Many industrial knife customers prefer to order blades that are made in the United States. For most, this distinction connotes quality and provides a sense of patriotism in that American jobs are supported by the order. But, where are your American made knives really from?
However, understanding the origin of your blades is not as simple as a “Made in America” stamp. True understanding requires taking a deeper dive into each step of the procurement and manufacturing process.
5 Questions to Ask About the Origin of Your Industrial Knives
1. What is the country of origin for your tool steel?
Tool and High-Speed steels are the raw material used to manufacture many industrial blades. Most of this is produced outside the United States. It is only available from within the United States for a very high premium and is typically utilized in applications that require 100% of the product come from within the United States, such as Government and Military contracted parts.
If you are unsure about the origin of the tool steel, request a copy of the material’s Certificate of Conformance, Certificate of Inspection, or Military Certification. Law requires each of these documents accurately list the country of origin.
Quality is never an accident. It is always the result of intelligent effort. - John Ruskin
2. Does procuring materials from overseas compromise quality?
There are many high-quality steel and industrial knife suppliers in India, China, and Europe. However, knowing where to go for each application is essential. American Cutting Edge has built partnerships with overseas suppliers over several decades. Our deep experience directs the selection of suppliers that are uniquely suited to the application.
We know which suppliers are best suited to manufacturing large knives and those that excel in fine detail. We also have the ordering history and order quantities to negotiate the lowest prices and to take advantage of bulk shipping rates to ensure that our customers receive the best product at the best price.
In addition to the experience needed to vet overseas suppliers, American Cutting Edge has the facilities, materials, and engineering expertise to design and manufacture industrial American made knives entirely in-house to meet specific demands.
3. Is it possible to have an industrial blade made entirely in the United States?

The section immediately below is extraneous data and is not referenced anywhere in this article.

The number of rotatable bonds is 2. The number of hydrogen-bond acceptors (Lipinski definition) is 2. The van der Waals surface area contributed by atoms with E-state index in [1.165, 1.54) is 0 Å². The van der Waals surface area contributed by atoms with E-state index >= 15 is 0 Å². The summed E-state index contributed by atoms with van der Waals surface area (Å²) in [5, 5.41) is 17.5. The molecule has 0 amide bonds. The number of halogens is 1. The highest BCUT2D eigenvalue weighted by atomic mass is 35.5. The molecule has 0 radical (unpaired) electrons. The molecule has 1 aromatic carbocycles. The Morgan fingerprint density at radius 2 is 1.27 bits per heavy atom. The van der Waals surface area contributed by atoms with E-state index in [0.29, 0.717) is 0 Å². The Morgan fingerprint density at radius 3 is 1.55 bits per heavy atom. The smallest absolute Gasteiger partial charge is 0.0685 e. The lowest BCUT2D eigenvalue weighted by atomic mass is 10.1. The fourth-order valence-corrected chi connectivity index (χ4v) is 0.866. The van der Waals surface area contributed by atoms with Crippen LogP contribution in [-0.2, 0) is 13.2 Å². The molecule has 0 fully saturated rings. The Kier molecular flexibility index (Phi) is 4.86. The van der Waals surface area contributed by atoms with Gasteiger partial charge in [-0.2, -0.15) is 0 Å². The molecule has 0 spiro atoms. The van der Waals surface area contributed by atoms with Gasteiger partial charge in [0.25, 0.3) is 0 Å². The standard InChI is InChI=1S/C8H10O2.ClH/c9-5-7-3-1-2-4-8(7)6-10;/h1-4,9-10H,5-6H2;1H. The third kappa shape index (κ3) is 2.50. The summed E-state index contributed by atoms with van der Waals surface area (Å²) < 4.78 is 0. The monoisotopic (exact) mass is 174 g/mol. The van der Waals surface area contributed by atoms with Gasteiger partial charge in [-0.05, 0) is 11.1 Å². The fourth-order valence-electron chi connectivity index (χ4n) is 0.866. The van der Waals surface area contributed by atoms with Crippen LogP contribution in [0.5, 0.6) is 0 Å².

For many years, all of American Cutting Edge’s knives were manufactured entirely in the United States. However, even then, the base material was often procured from outside of the United States since the majority of the world’s common knife steels is available only from Canada, Europe, and Asia.
In recent years, the production capabilities of overseas suppliers have dramatically improved, which provides industrial knife customers with access to lower cost, high-quality blades. In some cases, semi-finished blanks are procured by precision knife manufacturers and then processed through a series of finishing procedures.
Finishing the blade may include bevel cleaning, cutting holes, or applying specialty coatings. The amount of finishing work completed by the manufacturer is driven by the tolerances required by the OEM and the cutting application.
Quality means doing it right when no one is looking. - Henry Ford
4. What is the difference between "Made in America" and "Made in the USA"?
Products that bear a marking of “Made in America” can be manufactured (or finished) anywhere within North America, including Canada and Mexico. Products that bear the marking of “Made in America,” may be manufactured entirely in the United States but are more commonly finished in the United States.
5. If my equipment is made the United States, do my knives have to be as well?
Quality and precision are not limited to the United States. In fact, many OEMs procure their knives from overseas and only manufacture their cutting equipment in the United States.
While some applications such as aerospace, food, and packaging do require knives that are made in the United States, it is important to know that there is a premium associated with this distinction. In many cases, procuring the steel or the finished blade from overseas saves customers a considerable amount of money without compromising quality.
Asking about the origin of your industrial knives opens a dialogue with your supplier and provides you with an opportunity to understand their processes. In industrial cutting applications, the most important questions do not revolve around the origin and instead center on procuring American made knives that are correctly built to OEM specifications, on-time, the first time.